Barry Shrage has served as president of Combined Jewish Philanthropies (CJP) for over 20 years. We spoke with him just before Passover started to find out about how he celebrates with his family.
How does Passover happen in the Shrage household? Who does cleaning, cooking, set up, and what are the steps there?
Well, my wife does 85-95 percent of all the work. So I basically, my job is to take the cars to the car wash and make sure they are thoroughly vacuumed. This year, I’m supposed to be shampooing all the rugs, but I’ve never done that in the past. That’s going to have to be something I try to do this year. Also, I need to be there for the shopping—at least 2 shopping expeditions. We go to this crazy place called the Butcherie, in Brookline, and it is not a one person job. It’s a frightening place to be during the weeks before Pesach. And if you’re there like the Sunday before, you better get there at 7:30 in the morning because it’s a complete lunatic asylum. I’m talking about lines that run outside the doors and all that, so that would be something that I need to help with. And while I’m there I usually make a trip over to the Israel Book Store to figure out what new Haggadahs there are.
How do you prepare for leading the seder?
I try to write in new sources and figure out what we need to say and it depends on part on who’s going to be there, whether they’re all people who’ve had a lot of background. We’ve in recent years had a number of interfaith families who’ve joined us and for me, that’s an opportunity to join together the Christian story and the Jewish story. And help people to understand how deeply the Passover story intersected with the Christian story about Jesus and the crucifixion. So I do that.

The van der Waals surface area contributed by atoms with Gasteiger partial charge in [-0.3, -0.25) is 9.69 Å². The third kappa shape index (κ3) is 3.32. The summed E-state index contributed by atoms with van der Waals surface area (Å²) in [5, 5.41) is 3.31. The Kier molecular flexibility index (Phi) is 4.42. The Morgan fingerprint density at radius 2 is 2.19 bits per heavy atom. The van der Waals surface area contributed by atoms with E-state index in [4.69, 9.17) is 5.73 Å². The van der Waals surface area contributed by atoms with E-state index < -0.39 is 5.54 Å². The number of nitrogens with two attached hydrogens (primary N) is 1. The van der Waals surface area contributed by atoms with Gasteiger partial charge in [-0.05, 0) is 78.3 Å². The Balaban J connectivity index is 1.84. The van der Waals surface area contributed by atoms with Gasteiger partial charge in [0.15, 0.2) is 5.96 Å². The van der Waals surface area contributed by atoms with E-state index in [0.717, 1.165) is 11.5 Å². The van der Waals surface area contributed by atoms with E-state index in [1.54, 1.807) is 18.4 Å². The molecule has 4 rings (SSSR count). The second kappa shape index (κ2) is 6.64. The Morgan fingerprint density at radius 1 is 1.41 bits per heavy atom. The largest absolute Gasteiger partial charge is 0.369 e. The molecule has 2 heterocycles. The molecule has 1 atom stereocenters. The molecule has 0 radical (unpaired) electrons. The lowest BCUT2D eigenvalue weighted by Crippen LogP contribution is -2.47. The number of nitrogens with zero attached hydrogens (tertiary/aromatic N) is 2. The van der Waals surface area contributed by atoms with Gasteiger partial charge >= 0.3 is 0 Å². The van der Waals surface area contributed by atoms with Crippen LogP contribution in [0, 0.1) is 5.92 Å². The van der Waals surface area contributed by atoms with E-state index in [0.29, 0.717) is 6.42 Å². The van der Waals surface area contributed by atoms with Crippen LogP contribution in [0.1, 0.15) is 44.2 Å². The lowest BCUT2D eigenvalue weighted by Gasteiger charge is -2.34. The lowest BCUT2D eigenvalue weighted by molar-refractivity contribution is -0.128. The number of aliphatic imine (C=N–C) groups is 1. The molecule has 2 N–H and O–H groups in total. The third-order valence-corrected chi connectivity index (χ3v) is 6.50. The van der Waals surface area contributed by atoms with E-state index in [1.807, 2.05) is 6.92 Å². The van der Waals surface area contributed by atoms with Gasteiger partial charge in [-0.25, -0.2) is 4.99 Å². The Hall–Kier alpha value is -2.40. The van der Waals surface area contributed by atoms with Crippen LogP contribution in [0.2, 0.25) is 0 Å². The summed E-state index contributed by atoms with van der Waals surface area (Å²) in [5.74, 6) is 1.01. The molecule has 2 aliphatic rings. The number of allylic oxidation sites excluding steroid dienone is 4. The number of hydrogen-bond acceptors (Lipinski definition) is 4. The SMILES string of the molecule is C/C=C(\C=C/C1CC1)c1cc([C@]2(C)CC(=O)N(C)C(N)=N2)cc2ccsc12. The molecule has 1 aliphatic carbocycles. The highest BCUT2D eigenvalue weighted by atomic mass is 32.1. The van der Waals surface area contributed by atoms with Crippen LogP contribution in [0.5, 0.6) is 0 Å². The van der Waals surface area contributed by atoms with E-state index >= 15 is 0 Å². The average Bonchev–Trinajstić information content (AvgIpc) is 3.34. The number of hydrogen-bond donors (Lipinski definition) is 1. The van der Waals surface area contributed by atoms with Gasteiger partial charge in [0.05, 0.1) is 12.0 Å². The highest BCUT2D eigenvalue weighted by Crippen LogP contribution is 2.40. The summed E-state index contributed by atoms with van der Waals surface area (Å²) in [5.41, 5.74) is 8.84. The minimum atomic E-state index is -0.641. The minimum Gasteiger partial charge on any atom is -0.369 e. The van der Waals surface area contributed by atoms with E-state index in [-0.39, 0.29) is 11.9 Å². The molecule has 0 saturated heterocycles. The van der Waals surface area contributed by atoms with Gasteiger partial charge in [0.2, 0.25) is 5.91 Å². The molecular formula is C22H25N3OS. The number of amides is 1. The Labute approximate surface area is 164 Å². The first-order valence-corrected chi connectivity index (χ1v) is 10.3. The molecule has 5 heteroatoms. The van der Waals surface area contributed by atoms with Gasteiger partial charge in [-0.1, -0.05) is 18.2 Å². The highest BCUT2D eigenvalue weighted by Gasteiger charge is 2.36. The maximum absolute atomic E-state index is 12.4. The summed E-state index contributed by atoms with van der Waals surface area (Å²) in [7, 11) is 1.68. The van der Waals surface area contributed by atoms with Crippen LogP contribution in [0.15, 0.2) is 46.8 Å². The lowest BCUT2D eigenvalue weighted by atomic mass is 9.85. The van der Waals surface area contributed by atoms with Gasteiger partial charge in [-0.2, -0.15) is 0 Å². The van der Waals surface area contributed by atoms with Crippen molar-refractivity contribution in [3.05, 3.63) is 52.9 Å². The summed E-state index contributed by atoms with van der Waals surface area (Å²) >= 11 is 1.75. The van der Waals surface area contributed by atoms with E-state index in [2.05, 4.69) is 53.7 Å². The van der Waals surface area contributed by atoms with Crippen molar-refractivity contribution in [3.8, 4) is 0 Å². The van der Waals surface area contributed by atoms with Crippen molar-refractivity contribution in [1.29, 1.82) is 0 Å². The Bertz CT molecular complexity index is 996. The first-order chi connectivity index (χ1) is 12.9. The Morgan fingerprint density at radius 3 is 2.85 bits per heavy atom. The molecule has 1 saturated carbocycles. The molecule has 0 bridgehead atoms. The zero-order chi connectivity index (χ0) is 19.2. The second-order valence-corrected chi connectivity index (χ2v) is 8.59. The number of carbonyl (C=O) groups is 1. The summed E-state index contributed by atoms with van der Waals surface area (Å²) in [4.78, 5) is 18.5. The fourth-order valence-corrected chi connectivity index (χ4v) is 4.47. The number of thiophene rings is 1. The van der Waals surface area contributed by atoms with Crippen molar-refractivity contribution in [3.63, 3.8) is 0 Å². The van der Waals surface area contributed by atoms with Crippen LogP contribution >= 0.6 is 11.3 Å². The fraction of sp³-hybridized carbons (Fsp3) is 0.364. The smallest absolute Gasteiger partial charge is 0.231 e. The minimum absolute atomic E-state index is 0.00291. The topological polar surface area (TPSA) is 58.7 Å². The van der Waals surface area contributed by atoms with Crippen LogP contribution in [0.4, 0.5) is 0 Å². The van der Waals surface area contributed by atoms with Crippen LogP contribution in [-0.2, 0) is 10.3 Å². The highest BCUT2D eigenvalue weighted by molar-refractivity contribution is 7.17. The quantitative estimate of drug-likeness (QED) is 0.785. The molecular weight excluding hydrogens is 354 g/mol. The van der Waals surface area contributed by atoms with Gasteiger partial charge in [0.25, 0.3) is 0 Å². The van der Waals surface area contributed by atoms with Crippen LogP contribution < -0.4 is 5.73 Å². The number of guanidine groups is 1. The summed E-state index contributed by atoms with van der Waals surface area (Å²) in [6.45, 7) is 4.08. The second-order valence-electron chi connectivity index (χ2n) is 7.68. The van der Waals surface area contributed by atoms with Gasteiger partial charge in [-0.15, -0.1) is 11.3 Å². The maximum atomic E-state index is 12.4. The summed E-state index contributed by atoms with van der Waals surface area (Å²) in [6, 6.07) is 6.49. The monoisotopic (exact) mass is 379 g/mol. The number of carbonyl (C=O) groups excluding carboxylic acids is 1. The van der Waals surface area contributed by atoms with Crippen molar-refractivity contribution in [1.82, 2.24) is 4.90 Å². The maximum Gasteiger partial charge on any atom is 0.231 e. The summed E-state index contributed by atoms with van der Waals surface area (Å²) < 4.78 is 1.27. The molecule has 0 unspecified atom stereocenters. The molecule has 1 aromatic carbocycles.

The ultimate message of the Bible in relation to Passover is entirely a message about feeling the pain of the oppressed and the stranger. It’s almost as if the whole experience of slavery was strictly to teach us what it means to be in pain and weak and have no one to take care of you. And it gets transformed through the story of the exodus from an individual idea into a group statement about justice and concern for the stranger. And yet there’s none of that in the Haggadah. You have to figure out, why is there none of that in the Haggadah. And the only thing you can say, since it’s so obvious what the Torah wants us to feel, and since it’s absent from the Haggadah, you know what, it’s probably that the Haggadah was written at a time when the oppression against the Jews was so deep that we could barely get out of our own misery to consider what the real meaning of this is. And that needs to be said some place.
You just celebrated the birth of your second grandchild. Mazel tov! How has being a grandparent changed your perspective on Passover and sharing the story with another generation?
It’s just been more fun. They’re both a little young to have much share with them. Noam is weeks old and Ayelet is 3 years old, but she’s very attracted I think to the party aspect of it. This will probably be the first time she’ll be asking the 4 questions at my house which will be very special. But I think for me, Judaism and the seder has always been about passing this tradition on to the next generation. So since I’ve had kids, it’s always been…you know, we didn’t make our own seder until we got to Boston 23 years ago. Before that, I was always going to my parents. And making the seder, it’s just so much more fun when you can craft it yourself, you’re not using the Maxwell house Haggadah anymore, it’s a big step.
At the end of Passover, what’s the first thing you eat when you can eat bread again?
A bagel. A New York-style frozen bagel that you get at the supermarket, which toasts up really nice after Passover.